“Of all my acquaintances in this country,” Jiménez recalled, “none have I come to understand better or more quickly.” The two men spoke the same language, the language of God and the growth of the soil, democracy, and an abiding faith in the people. Often they spoke in Spanish. Jiménez often read Spanish poems, his own and others, to his friend Henry, who in turn often spoke of his deepest spiritual convictions. Jiménez was later to write:
There can be no doubt tat this man is a mystic, made of the same stuff as the greatest of the Spanish mystics, Saint Teresa de Jesus, John of the Cross, Louis de Leon. He is as militant in his faith as they were ... Saint Terese’s “God Can be Found in a Well Watched Kettle” means to him “God can be found in a dairyman’s milk-pail and in a farmer’s corn-crib ... he is convinced of an enduring and just principle of ancestry — every man is the son of his own words and work.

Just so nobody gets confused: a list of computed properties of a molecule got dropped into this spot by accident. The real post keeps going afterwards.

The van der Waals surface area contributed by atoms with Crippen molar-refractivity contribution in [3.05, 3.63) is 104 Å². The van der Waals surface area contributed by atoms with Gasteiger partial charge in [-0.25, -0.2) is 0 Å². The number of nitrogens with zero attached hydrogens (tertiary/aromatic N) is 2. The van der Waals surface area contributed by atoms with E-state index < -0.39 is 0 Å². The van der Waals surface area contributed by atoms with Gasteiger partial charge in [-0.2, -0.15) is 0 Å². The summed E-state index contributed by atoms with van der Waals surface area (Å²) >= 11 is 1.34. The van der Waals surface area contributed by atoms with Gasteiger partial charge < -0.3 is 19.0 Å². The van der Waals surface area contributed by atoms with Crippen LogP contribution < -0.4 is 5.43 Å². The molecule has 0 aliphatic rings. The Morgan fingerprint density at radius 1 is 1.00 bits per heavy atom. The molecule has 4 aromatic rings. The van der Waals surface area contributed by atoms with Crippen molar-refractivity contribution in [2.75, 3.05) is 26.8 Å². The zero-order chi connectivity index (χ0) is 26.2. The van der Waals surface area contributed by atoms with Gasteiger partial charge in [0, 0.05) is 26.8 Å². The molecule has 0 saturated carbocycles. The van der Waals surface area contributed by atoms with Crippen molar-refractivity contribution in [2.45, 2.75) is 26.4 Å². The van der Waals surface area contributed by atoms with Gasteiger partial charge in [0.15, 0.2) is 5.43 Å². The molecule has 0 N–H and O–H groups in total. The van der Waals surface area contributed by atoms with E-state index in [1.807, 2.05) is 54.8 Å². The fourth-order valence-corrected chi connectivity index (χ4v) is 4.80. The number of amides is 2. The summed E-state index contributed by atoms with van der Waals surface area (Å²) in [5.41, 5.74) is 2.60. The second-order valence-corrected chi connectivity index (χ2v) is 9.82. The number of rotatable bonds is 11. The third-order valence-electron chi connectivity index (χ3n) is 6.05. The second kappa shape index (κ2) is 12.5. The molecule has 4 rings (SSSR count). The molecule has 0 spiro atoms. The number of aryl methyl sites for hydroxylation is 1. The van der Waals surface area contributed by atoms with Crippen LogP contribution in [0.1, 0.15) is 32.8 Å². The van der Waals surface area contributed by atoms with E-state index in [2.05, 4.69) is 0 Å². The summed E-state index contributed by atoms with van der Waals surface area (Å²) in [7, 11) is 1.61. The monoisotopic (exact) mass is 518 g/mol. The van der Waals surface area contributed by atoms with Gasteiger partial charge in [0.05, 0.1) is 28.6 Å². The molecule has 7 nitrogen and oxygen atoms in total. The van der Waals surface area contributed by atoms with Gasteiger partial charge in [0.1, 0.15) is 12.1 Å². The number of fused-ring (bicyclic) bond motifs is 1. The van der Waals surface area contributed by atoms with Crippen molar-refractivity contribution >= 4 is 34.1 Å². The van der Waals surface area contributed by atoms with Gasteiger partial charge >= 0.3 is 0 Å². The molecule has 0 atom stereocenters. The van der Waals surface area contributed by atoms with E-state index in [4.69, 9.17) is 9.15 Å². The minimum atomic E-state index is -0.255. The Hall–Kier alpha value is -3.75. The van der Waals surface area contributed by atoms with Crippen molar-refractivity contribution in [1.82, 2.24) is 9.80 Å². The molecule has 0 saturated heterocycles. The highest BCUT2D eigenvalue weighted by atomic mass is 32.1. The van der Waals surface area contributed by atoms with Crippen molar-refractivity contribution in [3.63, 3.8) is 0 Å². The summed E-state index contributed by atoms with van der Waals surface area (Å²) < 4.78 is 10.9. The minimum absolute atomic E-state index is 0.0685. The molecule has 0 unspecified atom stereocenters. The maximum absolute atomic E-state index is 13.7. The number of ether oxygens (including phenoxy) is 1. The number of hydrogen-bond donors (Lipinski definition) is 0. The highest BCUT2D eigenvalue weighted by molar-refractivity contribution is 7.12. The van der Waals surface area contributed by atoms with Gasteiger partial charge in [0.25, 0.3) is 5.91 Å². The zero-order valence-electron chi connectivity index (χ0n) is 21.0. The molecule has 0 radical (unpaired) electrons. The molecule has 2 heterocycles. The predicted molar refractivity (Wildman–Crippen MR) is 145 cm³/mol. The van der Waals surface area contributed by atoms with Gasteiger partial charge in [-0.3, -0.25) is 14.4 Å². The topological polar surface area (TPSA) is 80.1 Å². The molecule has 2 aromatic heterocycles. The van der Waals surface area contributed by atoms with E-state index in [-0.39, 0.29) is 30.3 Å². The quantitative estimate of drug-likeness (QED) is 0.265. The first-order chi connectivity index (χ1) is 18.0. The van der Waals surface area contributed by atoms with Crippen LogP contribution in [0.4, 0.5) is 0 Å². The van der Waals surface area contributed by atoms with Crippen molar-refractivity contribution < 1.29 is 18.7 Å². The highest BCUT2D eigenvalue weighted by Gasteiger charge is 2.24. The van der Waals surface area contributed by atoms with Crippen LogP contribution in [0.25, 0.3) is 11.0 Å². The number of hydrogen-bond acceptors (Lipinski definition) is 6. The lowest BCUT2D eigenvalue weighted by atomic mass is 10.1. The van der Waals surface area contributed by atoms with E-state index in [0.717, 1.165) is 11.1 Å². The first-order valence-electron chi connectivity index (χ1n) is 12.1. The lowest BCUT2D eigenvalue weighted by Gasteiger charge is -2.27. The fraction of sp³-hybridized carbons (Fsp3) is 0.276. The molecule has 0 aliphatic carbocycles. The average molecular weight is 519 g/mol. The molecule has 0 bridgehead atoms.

Months after meeting Henry, Jiménez mentioned his friend to some colleagues who then made a shocking revelation about Jiménez’s friend. “Was it possible?” Jiménez wondered. He ran all the way to Henry’s garden, where he found his friend working alone. “Señor Wallace, tell me the truth,” Jiménez asked breathlessly, “Are you the vice-president of the United States?”
“Si, Juan Ramón, lo soy. Look, aren’t my tomatoes magnificent? Take some along with you for lunch.”